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Oral Language

Learning sight words, the fun way!

May 19, 2017

It’s been awhile between blog posts-a newborn and toddler will do that to you, but here I am!!


Sight words-let’s start with what they are…Basically they are the words that make up the majority of words found in reading and writing. They are also the hardest to learn because they often use different sounds to the sounds the letter would traditionally make. For example, the word ‘said’ when sounded out should be spelt ‘sed’, so in order to learn these words need to be visually memorized.


So….How can we teach our child the sight words?

GAMES! Make it fun and interesting. Here are some ideas to help you along:

  • Chalk words: We played this outside just to mix it up. I wrote the sight words on the ground using chalk and Carter had the cards. He then read the card and matched it to the sight word on the ground-a quick game to set up and an easy one too! If you don’t have sight words cards, use post it notes.
  • Memory: Using a set of sight words cards, the child must read the word when they turn it over and then try to find its partner-this is also a great activity for short term memory.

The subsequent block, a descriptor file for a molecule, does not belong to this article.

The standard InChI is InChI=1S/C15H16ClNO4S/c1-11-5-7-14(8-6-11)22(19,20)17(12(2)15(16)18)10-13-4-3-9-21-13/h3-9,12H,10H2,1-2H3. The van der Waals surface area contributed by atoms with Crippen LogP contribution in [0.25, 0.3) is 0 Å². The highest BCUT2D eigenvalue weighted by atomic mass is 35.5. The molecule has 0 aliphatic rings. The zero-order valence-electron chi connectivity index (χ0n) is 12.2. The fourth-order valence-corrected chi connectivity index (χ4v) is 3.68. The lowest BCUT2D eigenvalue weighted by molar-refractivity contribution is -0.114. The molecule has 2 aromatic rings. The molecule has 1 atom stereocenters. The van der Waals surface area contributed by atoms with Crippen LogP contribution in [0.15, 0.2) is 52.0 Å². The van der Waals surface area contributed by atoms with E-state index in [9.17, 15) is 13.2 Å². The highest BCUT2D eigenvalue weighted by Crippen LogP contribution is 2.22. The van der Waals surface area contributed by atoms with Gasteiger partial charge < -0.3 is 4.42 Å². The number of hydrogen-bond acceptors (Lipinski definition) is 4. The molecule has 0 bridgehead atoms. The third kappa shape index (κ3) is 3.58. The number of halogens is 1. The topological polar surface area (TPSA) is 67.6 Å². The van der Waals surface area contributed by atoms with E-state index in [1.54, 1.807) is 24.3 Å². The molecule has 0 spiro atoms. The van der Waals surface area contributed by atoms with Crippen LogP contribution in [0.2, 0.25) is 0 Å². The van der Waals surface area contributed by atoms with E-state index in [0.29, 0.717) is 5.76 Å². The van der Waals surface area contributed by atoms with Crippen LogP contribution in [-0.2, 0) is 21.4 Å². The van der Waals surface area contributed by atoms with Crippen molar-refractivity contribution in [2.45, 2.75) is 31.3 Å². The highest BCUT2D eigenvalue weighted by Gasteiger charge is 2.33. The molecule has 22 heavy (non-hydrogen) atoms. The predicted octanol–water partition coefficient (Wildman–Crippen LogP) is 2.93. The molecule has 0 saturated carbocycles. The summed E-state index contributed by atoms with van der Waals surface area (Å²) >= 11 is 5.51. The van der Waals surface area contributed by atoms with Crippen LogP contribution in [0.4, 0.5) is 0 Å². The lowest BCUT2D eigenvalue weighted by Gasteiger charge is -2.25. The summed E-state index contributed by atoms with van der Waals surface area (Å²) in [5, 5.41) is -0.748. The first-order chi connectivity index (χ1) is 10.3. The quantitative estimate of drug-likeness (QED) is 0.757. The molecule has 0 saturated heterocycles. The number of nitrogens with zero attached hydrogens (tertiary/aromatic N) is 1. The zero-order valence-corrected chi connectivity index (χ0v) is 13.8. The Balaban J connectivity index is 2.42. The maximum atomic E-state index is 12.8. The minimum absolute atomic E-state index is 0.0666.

• Word hunt: have the words stuck up around the house and give a list of the words to the child and send them on their hunt!
  • Make them: you can use magnetic letters, write them in the sand, use shaving cream-anything and everything!
  • Book match: write the words on post it notes and when reading your story ask your child to match the sight word to the one in the text.


Remember: Repetition is the key! The more they see the words, the quicker they will learn them. Being able to recognize these words will hold them in good stead when learning to read at school.


Bottle top bar graphs.

October 28, 2016

My previous post was all about the many ways you can use bottle tops to enhance learning and we had a lot of fun creating our own bar graph so I wanted to share this activity with you!

To begin I explained to Carter that we were creating a bar graph which would show us how many different coloured lids we had. I always try to use the right names/vocabulary even if I think it is beyond him and he won’t remember it-if we don’t expose them to the vocab-they will never learn it.

There are so many different learning opportunities with this activity!

  1. Colour sorting: I explained to Carter that we needed to find all the dark blue lids and put them in a straight line. The more different coloured lids you have, the better the opportunity to revise colours.
  2. Counting: After each line was complete we would count how many lids were in that line. Depending on the age of your child you could scribe the number or they could. Getting them to put their pointer finger on each lid as they count also encourages one to one correspondence (basically ensures they are counting the right amount of lids).